MF Dasko, Studenomics

Success is all about results in my opinion. It doesn’t matter how you get the results. Some people need a fully-equipped gym to get in shape. Others are satisfied with body weight exercises. Personal finance is the same.


Andrea Travillian,Take a Smart Step

I use Excel for our budgeting and tracking our progress but use Quicken for tracking our accounts. I use a page for our cash flow, one for our yearly overview and then one for the current month. This allows us to plan for future events, make sure we are on target overall for the year since not every month is the same and at the same time monitor the current month. I like using my combo because it is easier to balance and categorize everything in Quicken but then I create reports to copy to Excel because I feel like I can analyze everything better in Excel.


Jason Hull, U.S. News Contributor and Owner of Hull Financial Planning

Online tools remove the room for human error. It’s quite easy for me to forget a zero (or to add one) when typing something into Excel, but if the online tool is pulling in the information for me, then it’s much less likely to be incorrect information. I’m a big fan of using Mint.com to track my spending, although I use a good, old-fashioned Microsoft Excel spreadsheet to budget. At least I’m not Luddite enough to use pencil and paper!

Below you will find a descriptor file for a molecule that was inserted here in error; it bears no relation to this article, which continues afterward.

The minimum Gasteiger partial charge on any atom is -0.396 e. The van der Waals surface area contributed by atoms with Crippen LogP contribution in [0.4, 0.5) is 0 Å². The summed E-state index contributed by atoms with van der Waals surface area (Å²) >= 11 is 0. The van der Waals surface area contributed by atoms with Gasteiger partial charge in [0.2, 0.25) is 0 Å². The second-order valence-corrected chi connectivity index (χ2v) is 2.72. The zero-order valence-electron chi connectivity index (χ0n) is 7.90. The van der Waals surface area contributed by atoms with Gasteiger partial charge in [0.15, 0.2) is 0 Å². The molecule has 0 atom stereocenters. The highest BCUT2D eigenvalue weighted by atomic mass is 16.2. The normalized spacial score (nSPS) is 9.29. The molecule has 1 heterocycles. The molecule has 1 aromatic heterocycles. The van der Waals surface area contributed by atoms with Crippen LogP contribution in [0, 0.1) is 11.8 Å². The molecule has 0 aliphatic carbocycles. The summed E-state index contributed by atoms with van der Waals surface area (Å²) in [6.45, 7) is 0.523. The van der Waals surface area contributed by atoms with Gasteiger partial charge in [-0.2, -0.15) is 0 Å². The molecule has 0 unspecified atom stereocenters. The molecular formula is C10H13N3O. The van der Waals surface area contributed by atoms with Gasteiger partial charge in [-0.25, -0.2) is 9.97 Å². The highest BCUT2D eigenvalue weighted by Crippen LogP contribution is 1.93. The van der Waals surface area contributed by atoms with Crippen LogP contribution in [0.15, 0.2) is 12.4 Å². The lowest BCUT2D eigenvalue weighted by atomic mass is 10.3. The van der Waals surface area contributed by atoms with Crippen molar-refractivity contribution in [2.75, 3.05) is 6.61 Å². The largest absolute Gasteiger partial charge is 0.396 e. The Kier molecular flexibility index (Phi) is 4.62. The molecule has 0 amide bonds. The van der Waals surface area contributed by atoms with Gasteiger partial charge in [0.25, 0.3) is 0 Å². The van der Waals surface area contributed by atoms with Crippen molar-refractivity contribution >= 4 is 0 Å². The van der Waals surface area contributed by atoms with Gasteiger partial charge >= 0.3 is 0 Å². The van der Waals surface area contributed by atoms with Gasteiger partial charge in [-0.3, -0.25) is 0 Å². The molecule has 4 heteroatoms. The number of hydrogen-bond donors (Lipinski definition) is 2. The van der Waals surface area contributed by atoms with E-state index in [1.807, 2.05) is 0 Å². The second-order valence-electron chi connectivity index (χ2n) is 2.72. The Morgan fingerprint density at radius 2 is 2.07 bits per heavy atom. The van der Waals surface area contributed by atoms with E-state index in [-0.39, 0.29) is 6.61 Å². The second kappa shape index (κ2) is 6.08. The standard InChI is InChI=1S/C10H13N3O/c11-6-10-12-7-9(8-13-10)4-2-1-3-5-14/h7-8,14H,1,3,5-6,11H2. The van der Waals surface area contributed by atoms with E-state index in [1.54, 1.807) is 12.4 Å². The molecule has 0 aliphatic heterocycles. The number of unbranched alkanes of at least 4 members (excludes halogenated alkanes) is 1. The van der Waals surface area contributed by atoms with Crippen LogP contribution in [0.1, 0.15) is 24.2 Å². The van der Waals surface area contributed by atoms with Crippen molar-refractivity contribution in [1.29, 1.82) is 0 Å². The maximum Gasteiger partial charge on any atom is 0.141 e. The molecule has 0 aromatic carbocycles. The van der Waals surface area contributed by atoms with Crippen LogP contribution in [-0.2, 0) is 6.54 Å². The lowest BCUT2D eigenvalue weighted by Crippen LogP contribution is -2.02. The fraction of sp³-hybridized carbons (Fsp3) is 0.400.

Todd Tresidder, Author and Owner of Financial Mentor
Because they are wrong. Judge by results, often harsh but always fair. Whatever works is what matters.


The Bottom Line

There are many ways to create and use a budget.  I think ultimately you have to try something and see what right for you. Act as if you are shopping for clothes. The sales person can recommend something for you. The item could look great on the rack but when you try it on, it doesn’t work for you. Crafting a personal budget is the same way. You have to try out different methods and see what works for you.

Experiment with Calculators 

If you have never created a budget and just want to get a quick estimate of where you stand financially, one thing I will suggest is to check out the calculators below. The first one will suggest how much money should go towards each category. The second calculator shows how much of your income is going to each expense category.

You are the only one who can see the numbers on this calculator. I cannot. They are 100% private. Many other calculators on the net are used to collect information for lead generation. These don’t do that.

Get Free printable budgets here.

Use a Free Online Calculator to Quickly Make a Sample Budget

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Motivation Time Tuesday: Goal Setting the Right Way Part I

Goal Setting the Right Way Part II

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5 responses to “Personal Budgeting Methods: Know What's Best for You

  1. I soooo heart how you pointed out that different methods work for different people. Very true! I love my QuickBooks but other peeps I know like Mint.com, or Excel, or just plain paper.
    I think the more well suited the budgeting method is for the person the more likely they are to actually use it.